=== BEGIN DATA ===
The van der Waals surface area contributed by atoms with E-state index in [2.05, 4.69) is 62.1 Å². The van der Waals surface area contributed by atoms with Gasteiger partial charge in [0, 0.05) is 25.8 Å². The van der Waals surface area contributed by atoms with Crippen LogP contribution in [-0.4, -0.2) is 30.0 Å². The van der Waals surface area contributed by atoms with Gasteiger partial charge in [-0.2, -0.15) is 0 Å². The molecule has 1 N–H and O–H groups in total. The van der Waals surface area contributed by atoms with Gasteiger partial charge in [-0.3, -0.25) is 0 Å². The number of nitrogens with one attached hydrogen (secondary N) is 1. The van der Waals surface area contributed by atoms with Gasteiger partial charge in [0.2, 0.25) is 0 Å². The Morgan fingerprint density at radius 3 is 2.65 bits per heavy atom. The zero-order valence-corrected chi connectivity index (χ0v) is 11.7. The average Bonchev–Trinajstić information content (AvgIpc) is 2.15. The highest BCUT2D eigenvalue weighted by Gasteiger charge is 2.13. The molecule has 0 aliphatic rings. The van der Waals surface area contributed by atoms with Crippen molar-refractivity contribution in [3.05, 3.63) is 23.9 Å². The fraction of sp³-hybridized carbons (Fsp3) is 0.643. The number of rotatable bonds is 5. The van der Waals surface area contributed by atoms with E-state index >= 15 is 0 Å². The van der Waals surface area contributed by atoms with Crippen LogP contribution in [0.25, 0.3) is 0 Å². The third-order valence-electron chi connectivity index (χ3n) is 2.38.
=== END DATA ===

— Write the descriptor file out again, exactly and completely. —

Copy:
The van der Waals surface area contributed by atoms with E-state index in [2.05, 4.69) is 62.1 Å². The van der Waals surface area contributed by atoms with Gasteiger partial charge in [0, 0.05) is 25.8 Å². The van der Waals surface area contributed by atoms with Crippen LogP contribution in [-0.4, -0.2) is 30.0 Å². The van der Waals surface area contributed by atoms with Gasteiger partial charge in [-0.2, -0.15) is 0 Å². The molecule has 1 N–H and O–H groups in total. The van der Waals surface area contributed by atoms with Gasteiger partial charge in [-0.3, -0.25) is 0 Å². The number of nitrogens with one attached hydrogen (secondary N) is 1. The van der Waals surface area contributed by atoms with Gasteiger partial charge in [0.2, 0.25) is 0 Å². The Morgan fingerprint density at radius 3 is 2.65 bits per heavy atom. The zero-order valence-corrected chi connectivity index (χ0v) is 11.7. The average Bonchev–Trinajstić information content (AvgIpc) is 2.15. The highest BCUT2D eigenvalue weighted by Gasteiger charge is 2.13. The molecule has 0 aliphatic rings. The van der Waals surface area contributed by atoms with Crippen molar-refractivity contribution in [3.05, 3.63) is 23.9 Å². The fraction of sp³-hybridized carbons (Fsp3) is 0.643. The number of rotatable bonds is 5. The van der Waals surface area contributed by atoms with E-state index >= 15 is 0 Å². The van der Waals surface area contributed by atoms with Crippen LogP contribution in [0.25, 0.3) is 0 Å². The third-order valence-electron chi connectivity index (χ3n) is 2.38.